with military honors by the Alturas Veterans Group during graveside services conducted by the Rev. Dr. Ben Zandstra on Monday morning, March 12 at the Alturas Cemetery. In lieu of flowers, the family suggests memorial contributions be directed to the VFW Post 3327 in Alturas. Kerr Mortuary was in charge of arrangements.

The family gives thanks to the Great Spirit and to everyone for all they have done for Art, both in his life and during his final journey. They are grateful for the thoughtful feelings and support during this time and give special thanks to those who brought food and flowers. When the time comes, we will all meet again.

Dennis E. Ward

Dennis Earl Ward, 48, passed away March 7, 2007, at his mother's home in Alturas, CA. Dennis was born on November 6, 1958, in Alturas, to Homer and Betty Ward. Dennis spent most of his life in and around Alturas where he liked to go camping and fishing. A graduate of Modoc High School, he later worked as a truck driver and enjoyed wood working, tile cutting and laying tile. He also enjoyed getting out into the forest for woodcutting.

Dennis had been ill for many years, yet he continued on with his life. He was a very loving and caring person.

He is survived by his mother, Betty, his daughter Brandy Dawn Ward of Roseburg, OR; two brothers Richard and Kenneth and wife Chris Ward of Tulare, CA; one sister, Lynda and Dan Colesworthy of Conrad, Montana; and his companion of eight years, Terri Canterberry; many nieces and nephews, family and friends.

Dennis was preceded in death by his father, Homer, in April 2006, and his grandparents Alvin and Julia Young.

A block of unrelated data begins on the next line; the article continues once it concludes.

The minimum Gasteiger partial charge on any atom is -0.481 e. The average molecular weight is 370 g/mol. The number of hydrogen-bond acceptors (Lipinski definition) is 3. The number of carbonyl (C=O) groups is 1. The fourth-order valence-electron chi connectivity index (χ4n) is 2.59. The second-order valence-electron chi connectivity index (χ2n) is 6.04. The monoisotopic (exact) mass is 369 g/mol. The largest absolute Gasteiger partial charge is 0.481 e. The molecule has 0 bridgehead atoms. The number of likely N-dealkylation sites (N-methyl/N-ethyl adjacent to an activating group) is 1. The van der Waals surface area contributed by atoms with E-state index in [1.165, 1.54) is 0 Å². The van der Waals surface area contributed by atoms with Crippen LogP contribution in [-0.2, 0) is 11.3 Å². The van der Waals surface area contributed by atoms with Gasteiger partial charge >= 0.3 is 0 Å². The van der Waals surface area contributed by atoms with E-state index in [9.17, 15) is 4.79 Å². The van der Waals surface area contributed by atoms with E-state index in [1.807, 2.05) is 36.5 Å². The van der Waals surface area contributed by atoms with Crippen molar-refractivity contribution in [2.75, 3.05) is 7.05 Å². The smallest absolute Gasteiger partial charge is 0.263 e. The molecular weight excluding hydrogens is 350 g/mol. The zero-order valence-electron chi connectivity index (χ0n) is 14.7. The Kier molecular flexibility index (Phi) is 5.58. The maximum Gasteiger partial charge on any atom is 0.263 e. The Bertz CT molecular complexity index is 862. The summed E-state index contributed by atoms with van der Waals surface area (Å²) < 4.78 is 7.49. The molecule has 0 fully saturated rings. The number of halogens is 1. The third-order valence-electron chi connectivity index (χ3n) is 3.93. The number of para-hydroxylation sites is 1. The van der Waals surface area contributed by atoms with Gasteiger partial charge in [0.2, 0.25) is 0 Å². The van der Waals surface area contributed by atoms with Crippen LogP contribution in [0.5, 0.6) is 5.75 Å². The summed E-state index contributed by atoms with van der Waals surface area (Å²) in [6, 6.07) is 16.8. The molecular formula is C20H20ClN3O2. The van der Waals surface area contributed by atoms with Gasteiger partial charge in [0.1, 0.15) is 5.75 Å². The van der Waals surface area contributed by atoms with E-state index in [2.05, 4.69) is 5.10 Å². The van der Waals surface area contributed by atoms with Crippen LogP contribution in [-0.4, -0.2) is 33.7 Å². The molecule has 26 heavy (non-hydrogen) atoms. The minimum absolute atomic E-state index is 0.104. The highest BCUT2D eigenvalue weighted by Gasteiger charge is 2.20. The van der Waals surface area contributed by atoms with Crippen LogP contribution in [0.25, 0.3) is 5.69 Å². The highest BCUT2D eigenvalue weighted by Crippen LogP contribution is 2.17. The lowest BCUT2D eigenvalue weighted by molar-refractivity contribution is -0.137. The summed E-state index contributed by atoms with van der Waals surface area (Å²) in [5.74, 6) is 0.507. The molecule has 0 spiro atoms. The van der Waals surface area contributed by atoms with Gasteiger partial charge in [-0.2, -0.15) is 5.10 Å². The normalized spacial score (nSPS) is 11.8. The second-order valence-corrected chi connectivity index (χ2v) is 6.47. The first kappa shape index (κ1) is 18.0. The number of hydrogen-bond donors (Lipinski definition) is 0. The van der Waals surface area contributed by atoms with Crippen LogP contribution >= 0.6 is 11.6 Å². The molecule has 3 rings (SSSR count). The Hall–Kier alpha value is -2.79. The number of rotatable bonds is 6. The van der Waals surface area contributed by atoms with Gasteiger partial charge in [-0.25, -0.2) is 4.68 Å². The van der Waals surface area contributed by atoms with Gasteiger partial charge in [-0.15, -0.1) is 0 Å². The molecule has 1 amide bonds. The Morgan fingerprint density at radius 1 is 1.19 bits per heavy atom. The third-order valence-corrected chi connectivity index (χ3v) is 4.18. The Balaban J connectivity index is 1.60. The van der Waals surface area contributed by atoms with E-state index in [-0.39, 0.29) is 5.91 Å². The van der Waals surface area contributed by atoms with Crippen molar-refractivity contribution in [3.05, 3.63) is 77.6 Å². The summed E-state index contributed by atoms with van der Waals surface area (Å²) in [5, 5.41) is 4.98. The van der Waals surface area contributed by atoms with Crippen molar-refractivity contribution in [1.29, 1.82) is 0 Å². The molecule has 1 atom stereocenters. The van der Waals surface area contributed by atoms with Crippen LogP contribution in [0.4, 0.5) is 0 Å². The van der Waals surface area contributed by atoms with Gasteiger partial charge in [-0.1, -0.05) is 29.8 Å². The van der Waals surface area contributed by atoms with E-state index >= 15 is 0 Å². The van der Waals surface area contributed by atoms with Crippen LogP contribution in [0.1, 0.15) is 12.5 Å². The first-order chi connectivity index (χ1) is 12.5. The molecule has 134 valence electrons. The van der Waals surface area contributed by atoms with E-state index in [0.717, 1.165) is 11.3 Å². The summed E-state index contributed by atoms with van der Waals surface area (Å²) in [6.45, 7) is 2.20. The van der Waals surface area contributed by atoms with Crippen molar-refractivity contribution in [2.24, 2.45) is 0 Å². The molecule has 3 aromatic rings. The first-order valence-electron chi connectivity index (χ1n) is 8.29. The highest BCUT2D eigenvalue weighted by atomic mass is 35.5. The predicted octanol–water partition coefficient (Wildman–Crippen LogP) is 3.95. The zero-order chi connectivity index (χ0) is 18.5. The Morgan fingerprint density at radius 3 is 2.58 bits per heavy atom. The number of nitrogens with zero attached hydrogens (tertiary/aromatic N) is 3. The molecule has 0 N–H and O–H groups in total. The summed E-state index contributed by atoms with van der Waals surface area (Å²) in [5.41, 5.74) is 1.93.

Services were held at the Kerr Chapel in Alturas at 11 a.m. on Saturday, March 10. The Rev. Dr. Ben Zandstra conducted the service, followed by a gathering at the Church of the Firstborn in Alturas. Interment will be private.

Dennis will be greatly missed by all who knew and loved him.

Services for Roger Rose

Memorial services for Roger D. Rose will be held at 2 p.m. Saturday, March 17 in the Alturas Elks Lodge. Mr. Rose passed away on February 19, 2007, in the Modoc Medical Center in Alturas. He was 78.

Sports

Modoc kids do well at youth tourney

The Modoc Youth Wrestling team fared very well at the Modoc Youth Wrestling tournament held Saturday in Alturas. About 200 wrestlers from throughout the region competed in age groups from under six to eighth grade.

Modoc kids who took first places were: Dillon Valencia, Jordan Royce, Daniel Staton, Case Picotte, Wyatt Larranaga, Tre Larranaga, Gibbons, Alex Valencia (2), Jarrett Royce, Macie Larranaga, Travis Northrup, Patrick Bell, Riley Larranaga, and Tyler Hammerness.

Taking second places for Modoc were: Brandon Hays (2), Tyler Ewing, Drew Culp (2), Wyatt Valena (2), Justin Valena, and Trent McQuarrie.

Modoc kids taking thirds were: Kyle Royce, Zack Bickford, Jarrett Royce, Macie Larranaga, Ben Bevil, Riley Larranaga, Jake Cruse, and Brandon Thomson.

Fourth places went to: Josh Vierria, Jeff Gouveia, Jess Picotte, Marlehna Torres, Paden Smith, Fernando Alcala, Felicia Torres and Austin Kresge.

Spring sports gearing up

The weather has been oddly cooperative in Modoc for high school spring sports to get in some needed practice.

Modoc's baseball team is home against Lakeview for a double bill March 17, starting at 12 noon. Lost River comes to town March 20.